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Reactive Airways Disease

Medically reviewed by Last updated on Apr 2, 2024.

What is reactive airways disease (RAD)?

RAD is a term used to describe breathing problems in children up to 5 years old. The signs and symptoms of RAD are similar to asthma, such as wheezing and shortness of breath. RAD symptoms can occur because of airway swelling. A child's airways are small and narrow, making it easy for them to fill and get blocked with mucus. These factors make it hard for healthcare providers to know what is causing your child's symptoms, or the best way to treat them.

What increases my child's risk for RAD?

What signs and symptoms may mean that my child has RAD?

The signs and symptoms of RAD are similar to asthma. Your child may have any of the following:

How is RAD diagnosed?

Healthcare providers will ask you about your child's symptoms. Tell them if your child's symptoms get worse when he or she is around a trigger, such as pets or smoke. Tell them if the symptoms get worse at night, or in cold air. Tell them if your infant grunts or sucks poorly when he or she is feeding. If your older child has to miss school, often feels ill, or is too tired to exercise, tell healthcare providers. Your child may need one or more of the following tests to find the cause of his or her symptoms:

How is RAD treated?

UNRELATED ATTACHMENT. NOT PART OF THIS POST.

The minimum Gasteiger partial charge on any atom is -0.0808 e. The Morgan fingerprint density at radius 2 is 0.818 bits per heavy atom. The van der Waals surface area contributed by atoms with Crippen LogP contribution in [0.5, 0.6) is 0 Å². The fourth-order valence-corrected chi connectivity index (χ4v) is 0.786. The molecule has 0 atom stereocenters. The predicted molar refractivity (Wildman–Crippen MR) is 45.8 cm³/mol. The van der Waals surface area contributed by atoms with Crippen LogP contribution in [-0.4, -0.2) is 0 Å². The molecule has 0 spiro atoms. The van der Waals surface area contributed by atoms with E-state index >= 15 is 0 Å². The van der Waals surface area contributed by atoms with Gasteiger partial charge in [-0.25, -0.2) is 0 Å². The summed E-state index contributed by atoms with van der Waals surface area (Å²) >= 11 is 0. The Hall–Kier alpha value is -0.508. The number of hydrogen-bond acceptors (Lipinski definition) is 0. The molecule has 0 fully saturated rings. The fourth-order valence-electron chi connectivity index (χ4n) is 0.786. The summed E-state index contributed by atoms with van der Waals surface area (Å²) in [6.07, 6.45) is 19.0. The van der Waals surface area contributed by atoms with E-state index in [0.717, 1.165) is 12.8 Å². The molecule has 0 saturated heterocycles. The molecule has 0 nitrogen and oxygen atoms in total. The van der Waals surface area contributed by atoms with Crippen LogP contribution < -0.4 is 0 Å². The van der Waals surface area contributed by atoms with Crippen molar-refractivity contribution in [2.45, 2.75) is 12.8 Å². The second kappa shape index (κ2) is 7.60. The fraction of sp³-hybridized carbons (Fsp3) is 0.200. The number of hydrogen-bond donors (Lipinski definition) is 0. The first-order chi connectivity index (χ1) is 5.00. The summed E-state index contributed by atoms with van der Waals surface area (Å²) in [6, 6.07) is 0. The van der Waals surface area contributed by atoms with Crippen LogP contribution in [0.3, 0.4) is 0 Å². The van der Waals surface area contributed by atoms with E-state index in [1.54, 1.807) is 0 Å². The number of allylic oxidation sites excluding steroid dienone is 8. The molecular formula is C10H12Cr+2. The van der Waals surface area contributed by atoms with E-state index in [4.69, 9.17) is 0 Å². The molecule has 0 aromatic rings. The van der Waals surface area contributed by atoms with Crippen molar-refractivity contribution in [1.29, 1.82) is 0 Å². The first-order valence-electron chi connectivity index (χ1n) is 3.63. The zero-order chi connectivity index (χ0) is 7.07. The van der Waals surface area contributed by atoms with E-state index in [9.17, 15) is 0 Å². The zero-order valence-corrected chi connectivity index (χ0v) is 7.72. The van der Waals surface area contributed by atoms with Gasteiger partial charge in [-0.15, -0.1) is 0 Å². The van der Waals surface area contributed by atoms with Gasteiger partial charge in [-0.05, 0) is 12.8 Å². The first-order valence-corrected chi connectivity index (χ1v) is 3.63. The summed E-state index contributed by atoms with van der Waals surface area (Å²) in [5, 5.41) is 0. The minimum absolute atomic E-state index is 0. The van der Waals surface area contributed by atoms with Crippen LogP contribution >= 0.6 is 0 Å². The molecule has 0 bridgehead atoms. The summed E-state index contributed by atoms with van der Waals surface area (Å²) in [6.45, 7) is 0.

Healthcare providers may treat your child's symptoms with medicines. They may follow up with your child as he or she gets older to see if his or her symptoms go away. Your child may need to use medicines every day or only when needed. He or she may need one or more of the following:

Treatment options

The following list of medications are related to or used in the treatment of this condition.

What can I do to help my child prevent flares?

What can I do to help my child develop a strong immune system?

When should I seek immediate care?

When should I call my child's doctor?

Care Agreement

You have the right to help plan your child's care. Learn about your child's health condition and how it may be treated. Discuss treatment options with your child's healthcare providers to decide what care you want for your child. The above information is an educational aid only. It is not intended as medical advice for individual conditions or treatments. Talk to your doctor, nurse or pharmacist before following any medical regimen to see if it is safe and effective for you.

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Further information

Always consult your healthcare provider to ensure the information displayed on this page applies to your personal circumstances.